- InuYasha - If you're not at least part demon or the reincarnation of a priestess, resign yourself to uselessness.
- The Lucifer and Biscuit Hammer has Shinonome Hangetsu, who has a monologue about the nature of "genius" and being a born winner, particularly as applies to martial arts. Subverted and hard because he's delivering it after he has already died due to being brought forward in time in a dream, and is defeated by Yuuhi shortly after delivery.
Hangetsu: "GENIUS! It's a limitless number of approvals! It's instinct telling you 'It's been decided! I will throw 1000 lucky punches! I am awesome!' 'That's just plain unbelievable,' or 'That can't happen,' for there to be someone who gets approved 1000 times! For someone, through instinct, to pull off 1000 miracles, 1000 lucky punches, that makes me awesome! That's what a genius is! Techniques are nothing more than extras! Those moments where I'm awesome! It's awesome, this existence of mine! Approval upon approval upon approval covered in approvals! Don't think! Let instinct guide you! Let the approvals roll in! Let the decisions come to you!"
- Medaka Box is essentially about this trope. The born winners, called "Abnormal" or sometimes "Plus" are people who are inexplicably born with incredible talent, luck, and superpowers, making it difficult for them to fail no matter what they do. Later, the series also examines their opposite, "Minus", those who are doomed to fail despite their efforts.
- My Hero Academia: Katsuki Bakugou isn't one, but has a deep ingrained belief he is. At the age of 4, he developed a powerful quirk, combat-oriented and got a sort of group of followers at that age from nursery school, so he genuinely started believing himself to be naturally better than everybody else, this adoration from his classmates and teachers following him into middle school. It's not until he joins UA that he is forced to see reality that he is a Normal Fish in a Tiny Pond, being beaten by his favorite bullying victim, Midoriya, receiving a long lecture on why he lost from Yaoyorozu and being showed off when The Ace clears an assignment he failed in mere seconds.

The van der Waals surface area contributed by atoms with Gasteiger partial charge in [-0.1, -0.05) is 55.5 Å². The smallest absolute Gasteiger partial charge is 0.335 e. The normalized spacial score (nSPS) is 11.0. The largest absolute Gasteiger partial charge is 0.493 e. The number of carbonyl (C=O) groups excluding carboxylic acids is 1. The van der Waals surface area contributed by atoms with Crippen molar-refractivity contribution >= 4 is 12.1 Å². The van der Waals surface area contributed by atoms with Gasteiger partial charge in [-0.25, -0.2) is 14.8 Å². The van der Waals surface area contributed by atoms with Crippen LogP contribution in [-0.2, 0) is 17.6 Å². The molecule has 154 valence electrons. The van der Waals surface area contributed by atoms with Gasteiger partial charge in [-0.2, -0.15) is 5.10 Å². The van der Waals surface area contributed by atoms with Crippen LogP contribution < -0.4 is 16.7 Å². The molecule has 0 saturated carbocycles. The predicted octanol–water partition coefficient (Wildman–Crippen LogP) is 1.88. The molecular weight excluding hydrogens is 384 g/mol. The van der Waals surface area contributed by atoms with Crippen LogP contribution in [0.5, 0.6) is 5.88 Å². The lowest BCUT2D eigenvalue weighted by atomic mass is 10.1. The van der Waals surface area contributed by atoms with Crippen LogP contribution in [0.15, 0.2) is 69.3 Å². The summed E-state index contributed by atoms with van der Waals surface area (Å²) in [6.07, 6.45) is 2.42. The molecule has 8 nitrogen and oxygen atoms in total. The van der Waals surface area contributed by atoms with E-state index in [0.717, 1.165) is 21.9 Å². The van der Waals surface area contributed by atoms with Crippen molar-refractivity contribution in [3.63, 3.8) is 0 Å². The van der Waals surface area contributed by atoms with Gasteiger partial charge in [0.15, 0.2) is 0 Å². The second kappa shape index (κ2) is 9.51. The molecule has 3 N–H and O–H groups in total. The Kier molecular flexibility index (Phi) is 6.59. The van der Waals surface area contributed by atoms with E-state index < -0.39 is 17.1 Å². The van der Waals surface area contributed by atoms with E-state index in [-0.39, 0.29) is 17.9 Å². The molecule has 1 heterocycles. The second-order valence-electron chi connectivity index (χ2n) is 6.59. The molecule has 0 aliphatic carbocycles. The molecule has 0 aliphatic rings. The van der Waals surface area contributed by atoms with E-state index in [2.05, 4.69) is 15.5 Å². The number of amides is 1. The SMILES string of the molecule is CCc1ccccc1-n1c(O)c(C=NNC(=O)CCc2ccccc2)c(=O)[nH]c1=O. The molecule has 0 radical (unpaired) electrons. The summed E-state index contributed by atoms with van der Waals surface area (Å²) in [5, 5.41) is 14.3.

- Naruto spent some time early on trying to avert this by emphasizing that just because you're a Born Winner doesn't mean you're all that special and anyone can reach your level with a bit of gumption and elbow grease. This was quickly thrown to the wayside as the main character and nearly every other character of any significance became stronger and stronger by virtue of the legacies that were passed down to them (in Naruto's case, no less than four ultra-powerful legacies, on top of the all-powerful demon sealed inside of him) leaving everyone who isn't a Person Shaped Can o' Evil or named Uchiha (and most of those besides) far behind in the dust.note
- One Piece
- Being the son of the Pirate King, Gold Roger, Ace was incredibly strong, even awakening Conqueror's Haki as a child. It was this potential that lead to his execution.
- Luffy was very much the same, being the son of the "Revolutionary" Monkey D. Dragon, the most wanted criminal in the world, and the grandson of "Hero" Monkey D. Garp, the marine who cornered the Pirate King several times during their era. His potential just took longer to show (though emotionally, Luffy was far more stable than Ace), and when it did show, it upped the priority of his death above Ace's own execution.
- Charlotte Linlin, better known as Big Mom, was a freak of nature from the start, and her path towards becoming one of the Yonkou barely involved any training at all; it was simply what happens when someone so freakishly powerful that she can accidentally kill a giant hero at five years old is nudged into the path of piracy. The downsides are clearly visible, however: How do you take care of someone that freakishly strong, and as terrifyingly ravenous as her? No one ever knew how to properly take care of such a monstrous little girl, and as an adult she is messed up.